Long-Term Effectiveness, Failure Rates, and “Dinner Bell” Properties of Acoustic Pingers in a Gillnet Fishery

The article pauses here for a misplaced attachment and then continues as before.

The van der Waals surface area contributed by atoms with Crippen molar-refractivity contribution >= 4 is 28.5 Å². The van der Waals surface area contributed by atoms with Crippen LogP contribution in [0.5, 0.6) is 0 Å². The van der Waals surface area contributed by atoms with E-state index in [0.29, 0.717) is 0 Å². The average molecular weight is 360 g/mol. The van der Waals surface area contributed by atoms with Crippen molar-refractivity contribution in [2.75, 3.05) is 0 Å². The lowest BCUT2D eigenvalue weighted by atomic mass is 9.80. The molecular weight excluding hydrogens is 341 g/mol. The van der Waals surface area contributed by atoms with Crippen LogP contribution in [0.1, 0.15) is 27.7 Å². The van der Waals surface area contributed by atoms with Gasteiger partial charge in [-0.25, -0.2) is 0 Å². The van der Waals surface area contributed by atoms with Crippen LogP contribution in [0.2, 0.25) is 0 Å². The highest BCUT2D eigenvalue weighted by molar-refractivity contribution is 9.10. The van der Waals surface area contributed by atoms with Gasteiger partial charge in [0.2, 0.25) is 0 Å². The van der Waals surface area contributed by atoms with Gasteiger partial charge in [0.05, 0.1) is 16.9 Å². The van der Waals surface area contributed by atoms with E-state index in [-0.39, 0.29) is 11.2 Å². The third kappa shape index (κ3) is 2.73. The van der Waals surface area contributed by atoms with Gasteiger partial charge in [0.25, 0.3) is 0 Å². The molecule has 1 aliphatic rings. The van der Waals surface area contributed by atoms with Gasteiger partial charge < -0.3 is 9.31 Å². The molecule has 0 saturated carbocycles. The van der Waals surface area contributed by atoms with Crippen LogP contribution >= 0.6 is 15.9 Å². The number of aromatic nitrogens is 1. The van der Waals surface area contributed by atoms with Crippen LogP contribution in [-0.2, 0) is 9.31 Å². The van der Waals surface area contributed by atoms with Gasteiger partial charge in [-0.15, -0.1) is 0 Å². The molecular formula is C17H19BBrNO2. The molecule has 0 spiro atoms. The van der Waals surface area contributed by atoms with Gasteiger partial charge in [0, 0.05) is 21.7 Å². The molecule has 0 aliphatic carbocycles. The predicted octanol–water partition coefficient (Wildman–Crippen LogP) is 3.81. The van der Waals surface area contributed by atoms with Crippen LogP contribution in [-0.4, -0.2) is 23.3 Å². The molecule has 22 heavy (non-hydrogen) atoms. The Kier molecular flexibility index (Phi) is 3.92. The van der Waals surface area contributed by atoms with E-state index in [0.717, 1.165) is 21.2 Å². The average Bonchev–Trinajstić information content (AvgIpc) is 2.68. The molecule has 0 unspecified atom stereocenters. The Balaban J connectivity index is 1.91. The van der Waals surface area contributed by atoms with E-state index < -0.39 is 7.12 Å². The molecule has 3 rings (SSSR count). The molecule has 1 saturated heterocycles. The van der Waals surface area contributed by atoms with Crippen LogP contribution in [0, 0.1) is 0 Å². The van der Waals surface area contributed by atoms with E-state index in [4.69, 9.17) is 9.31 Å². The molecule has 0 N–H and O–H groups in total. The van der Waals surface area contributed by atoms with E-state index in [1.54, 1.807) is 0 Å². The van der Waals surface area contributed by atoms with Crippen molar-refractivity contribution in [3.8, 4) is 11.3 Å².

The long-term effectiveness of acoustic pingers in reducing marine mammal bycatch was assessed for the swordfish and thresher shark drift gillnet fishery in California. Between 1990 and 2009, data on fishing gear, environmental variables, and bycatch were recorded for over 8,000 fishing sets by at-sea fishery observers, including over 4,000 sets outfitted with acoustic pingers between 1996 and 2009. Bycatch rates of cetaceans in sets with ≥30 pingers were nearly 50% lower compared to sets without pingers (p = 1.2 × 10−6), though this result is driven largely by common dolphin (Delphinus delphis) bycatch. Beaked whales have not been observed entangled in this fishery since 1995, the last full year of fishing without acoustic pingers. Pinger failure (≥1 nonfunctioning pingers in a net) was noted in 3.7% of observed sets. In sets where the number of failed pingers was recorded, approximately 18% of deployed pingers had failed. Cetacean bycatch rates were 10 times higher in sets where ≥1 pingers failed versus sets without pinger failure (p = 0.002), though sample sizes for sets with pinger failure were small. No evidence of habituation to pingers by cetaceans was apparent over a 14-year period of use. Bycatch rates of California sea lions in sets with ≥30 pingers were nearly double that of sets without pingers, which prompted us to examine the potential “dinner bell” effects of pingers. Depredation of swordfish catch by California sea lions was not linked to pinger use—the best predictors of depredation were total swordfish catch, month fished, area fished, and nighttime use of deck lights on vessels.